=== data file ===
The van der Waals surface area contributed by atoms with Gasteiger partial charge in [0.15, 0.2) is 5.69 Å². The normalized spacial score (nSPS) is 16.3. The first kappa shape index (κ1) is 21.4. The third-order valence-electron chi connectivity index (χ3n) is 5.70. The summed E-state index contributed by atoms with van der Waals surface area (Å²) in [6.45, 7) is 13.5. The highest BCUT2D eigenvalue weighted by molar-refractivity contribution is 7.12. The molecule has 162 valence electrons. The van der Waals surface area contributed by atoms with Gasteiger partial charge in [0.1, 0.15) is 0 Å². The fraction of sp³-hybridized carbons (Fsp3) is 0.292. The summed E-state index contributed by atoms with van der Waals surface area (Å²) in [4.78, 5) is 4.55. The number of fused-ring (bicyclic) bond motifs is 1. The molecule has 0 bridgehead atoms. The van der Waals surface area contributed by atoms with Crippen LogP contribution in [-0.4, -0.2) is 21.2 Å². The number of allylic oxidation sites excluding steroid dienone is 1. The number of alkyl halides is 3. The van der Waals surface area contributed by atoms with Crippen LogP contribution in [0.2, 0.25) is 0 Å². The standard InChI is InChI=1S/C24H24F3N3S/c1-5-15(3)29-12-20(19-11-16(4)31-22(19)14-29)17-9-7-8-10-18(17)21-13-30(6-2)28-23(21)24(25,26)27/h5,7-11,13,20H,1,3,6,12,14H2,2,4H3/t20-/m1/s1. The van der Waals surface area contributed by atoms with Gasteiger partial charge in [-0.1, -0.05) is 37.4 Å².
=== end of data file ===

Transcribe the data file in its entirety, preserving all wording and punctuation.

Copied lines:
The van der Waals surface area contributed by atoms with Gasteiger partial charge in [0.15, 0.2) is 5.69 Å². The normalized spacial score (nSPS) is 16.3. The first kappa shape index (κ1) is 21.4. The third-order valence-electron chi connectivity index (χ3n) is 5.70. The summed E-state index contributed by atoms with van der Waals surface area (Å²) in [6.45, 7) is 13.5. The highest BCUT2D eigenvalue weighted by molar-refractivity contribution is 7.12. The molecule has 162 valence electrons. The van der Waals surface area contributed by atoms with Gasteiger partial charge in [0.1, 0.15) is 0 Å². The fraction of sp³-hybridized carbons (Fsp3) is 0.292. The summed E-state index contributed by atoms with van der Waals surface area (Å²) in [4.78, 5) is 4.55. The number of fused-ring (bicyclic) bond motifs is 1. The molecule has 0 bridgehead atoms. The van der Waals surface area contributed by atoms with Crippen LogP contribution in [-0.4, -0.2) is 21.2 Å². The number of allylic oxidation sites excluding steroid dienone is 1. The number of alkyl halides is 3. The van der Waals surface area contributed by atoms with Crippen LogP contribution in [0.2, 0.25) is 0 Å². The standard InChI is InChI=1S/C24H24F3N3S/c1-5-15(3)29-12-20(19-11-16(4)31-22(19)14-29)17-9-7-8-10-18(17)21-13-30(6-2)28-23(21)24(25,26)27/h5,7-11,13,20H,1,3,6,12,14H2,2,4H3/t20-/m1/s1. The van der Waals surface area contributed by atoms with Gasteiger partial charge in [-0.1, -0.05) is 37.4 Å².